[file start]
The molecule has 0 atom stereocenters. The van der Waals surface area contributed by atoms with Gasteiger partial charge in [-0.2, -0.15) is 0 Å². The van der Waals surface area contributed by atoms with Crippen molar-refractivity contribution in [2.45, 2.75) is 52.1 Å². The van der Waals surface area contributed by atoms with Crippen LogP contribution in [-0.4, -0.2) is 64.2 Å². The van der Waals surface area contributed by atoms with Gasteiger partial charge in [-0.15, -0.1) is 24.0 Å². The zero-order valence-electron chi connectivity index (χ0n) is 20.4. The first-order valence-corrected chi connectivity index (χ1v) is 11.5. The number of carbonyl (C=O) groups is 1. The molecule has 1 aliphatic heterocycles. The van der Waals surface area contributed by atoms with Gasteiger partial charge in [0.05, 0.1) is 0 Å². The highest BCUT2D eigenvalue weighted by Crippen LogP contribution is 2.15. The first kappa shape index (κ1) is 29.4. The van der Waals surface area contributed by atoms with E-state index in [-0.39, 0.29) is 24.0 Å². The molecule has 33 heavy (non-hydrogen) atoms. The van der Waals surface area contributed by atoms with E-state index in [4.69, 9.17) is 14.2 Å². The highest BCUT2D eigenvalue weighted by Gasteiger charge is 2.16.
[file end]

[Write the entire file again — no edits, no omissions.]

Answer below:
The molecule has 0 atom stereocenters. The van der Waals surface area contributed by atoms with Gasteiger partial charge in [-0.2, -0.15) is 0 Å². The van der Waals surface area contributed by atoms with Crippen molar-refractivity contribution in [2.45, 2.75) is 52.1 Å². The van der Waals surface area contributed by atoms with Crippen LogP contribution in [-0.4, -0.2) is 64.2 Å². The van der Waals surface area contributed by atoms with Gasteiger partial charge in [-0.15, -0.1) is 24.0 Å². The zero-order valence-electron chi connectivity index (χ0n) is 20.4. The first-order valence-corrected chi connectivity index (χ1v) is 11.5. The number of carbonyl (C=O) groups is 1. The molecule has 1 aliphatic heterocycles. The van der Waals surface area contributed by atoms with Gasteiger partial charge in [0.05, 0.1) is 0 Å². The highest BCUT2D eigenvalue weighted by Crippen LogP contribution is 2.15. The first kappa shape index (κ1) is 29.4. The van der Waals surface area contributed by atoms with E-state index in [-0.39, 0.29) is 24.0 Å². The molecule has 33 heavy (non-hydrogen) atoms. The van der Waals surface area contributed by atoms with E-state index in [4.69, 9.17) is 14.2 Å². The highest BCUT2D eigenvalue weighted by Gasteiger charge is 2.16.